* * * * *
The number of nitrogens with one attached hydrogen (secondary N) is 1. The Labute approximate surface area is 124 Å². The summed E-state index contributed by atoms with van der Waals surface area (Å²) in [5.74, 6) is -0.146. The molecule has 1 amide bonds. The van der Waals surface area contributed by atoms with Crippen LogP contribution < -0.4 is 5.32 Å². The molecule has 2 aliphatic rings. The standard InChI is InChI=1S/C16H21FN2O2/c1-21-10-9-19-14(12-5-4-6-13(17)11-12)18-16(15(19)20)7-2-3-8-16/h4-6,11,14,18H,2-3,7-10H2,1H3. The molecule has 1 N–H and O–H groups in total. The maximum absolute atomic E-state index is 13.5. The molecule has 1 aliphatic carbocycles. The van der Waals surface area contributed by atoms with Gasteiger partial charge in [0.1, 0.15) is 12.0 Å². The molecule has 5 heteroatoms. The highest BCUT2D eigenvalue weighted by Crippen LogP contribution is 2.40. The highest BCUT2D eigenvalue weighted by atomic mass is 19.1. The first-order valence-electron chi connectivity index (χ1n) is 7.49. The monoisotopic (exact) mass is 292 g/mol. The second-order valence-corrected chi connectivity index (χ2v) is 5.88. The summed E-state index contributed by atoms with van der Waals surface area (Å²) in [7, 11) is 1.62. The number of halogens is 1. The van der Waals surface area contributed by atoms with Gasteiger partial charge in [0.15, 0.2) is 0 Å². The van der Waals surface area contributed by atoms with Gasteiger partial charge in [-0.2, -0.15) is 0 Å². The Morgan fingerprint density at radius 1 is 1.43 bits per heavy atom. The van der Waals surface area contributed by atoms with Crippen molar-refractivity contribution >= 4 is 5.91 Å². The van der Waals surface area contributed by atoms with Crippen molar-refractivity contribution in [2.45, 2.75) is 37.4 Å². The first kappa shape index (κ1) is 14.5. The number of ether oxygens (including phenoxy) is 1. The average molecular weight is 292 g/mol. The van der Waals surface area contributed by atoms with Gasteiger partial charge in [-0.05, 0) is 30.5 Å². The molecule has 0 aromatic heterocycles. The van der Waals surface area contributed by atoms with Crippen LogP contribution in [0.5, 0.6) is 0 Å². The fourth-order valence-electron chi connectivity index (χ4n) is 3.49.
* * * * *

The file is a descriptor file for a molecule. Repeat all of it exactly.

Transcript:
The number of nitrogens with one attached hydrogen (secondary N) is 1. The Labute approximate surface area is 124 Å². The summed E-state index contributed by atoms with van der Waals surface area (Å²) in [5.74, 6) is -0.146. The molecule has 1 amide bonds. The van der Waals surface area contributed by atoms with Crippen LogP contribution < -0.4 is 5.32 Å². The molecule has 2 aliphatic rings. The standard InChI is InChI=1S/C16H21FN2O2/c1-21-10-9-19-14(12-5-4-6-13(17)11-12)18-16(15(19)20)7-2-3-8-16/h4-6,11,14,18H,2-3,7-10H2,1H3. The molecule has 1 N–H and O–H groups in total. The maximum absolute atomic E-state index is 13.5. The molecule has 1 aliphatic carbocycles. The van der Waals surface area contributed by atoms with Gasteiger partial charge in [0.1, 0.15) is 12.0 Å². The molecule has 5 heteroatoms. The highest BCUT2D eigenvalue weighted by Crippen LogP contribution is 2.40. The highest BCUT2D eigenvalue weighted by atomic mass is 19.1. The first-order valence-electron chi connectivity index (χ1n) is 7.49. The monoisotopic (exact) mass is 292 g/mol. The second-order valence-corrected chi connectivity index (χ2v) is 5.88. The summed E-state index contributed by atoms with van der Waals surface area (Å²) in [7, 11) is 1.62. The number of halogens is 1. The van der Waals surface area contributed by atoms with Gasteiger partial charge in [0.15, 0.2) is 0 Å². The van der Waals surface area contributed by atoms with Gasteiger partial charge in [-0.2, -0.15) is 0 Å². The Morgan fingerprint density at radius 1 is 1.43 bits per heavy atom. The van der Waals surface area contributed by atoms with Crippen molar-refractivity contribution >= 4 is 5.91 Å². The van der Waals surface area contributed by atoms with Crippen molar-refractivity contribution in [2.45, 2.75) is 37.4 Å². The first kappa shape index (κ1) is 14.5. The number of ether oxygens (including phenoxy) is 1. The average molecular weight is 292 g/mol. The van der Waals surface area contributed by atoms with Gasteiger partial charge in [-0.05, 0) is 30.5 Å². The molecule has 0 aromatic heterocycles. The van der Waals surface area contributed by atoms with Crippen LogP contribution in [0.5, 0.6) is 0 Å². The fourth-order valence-electron chi connectivity index (χ4n) is 3.49.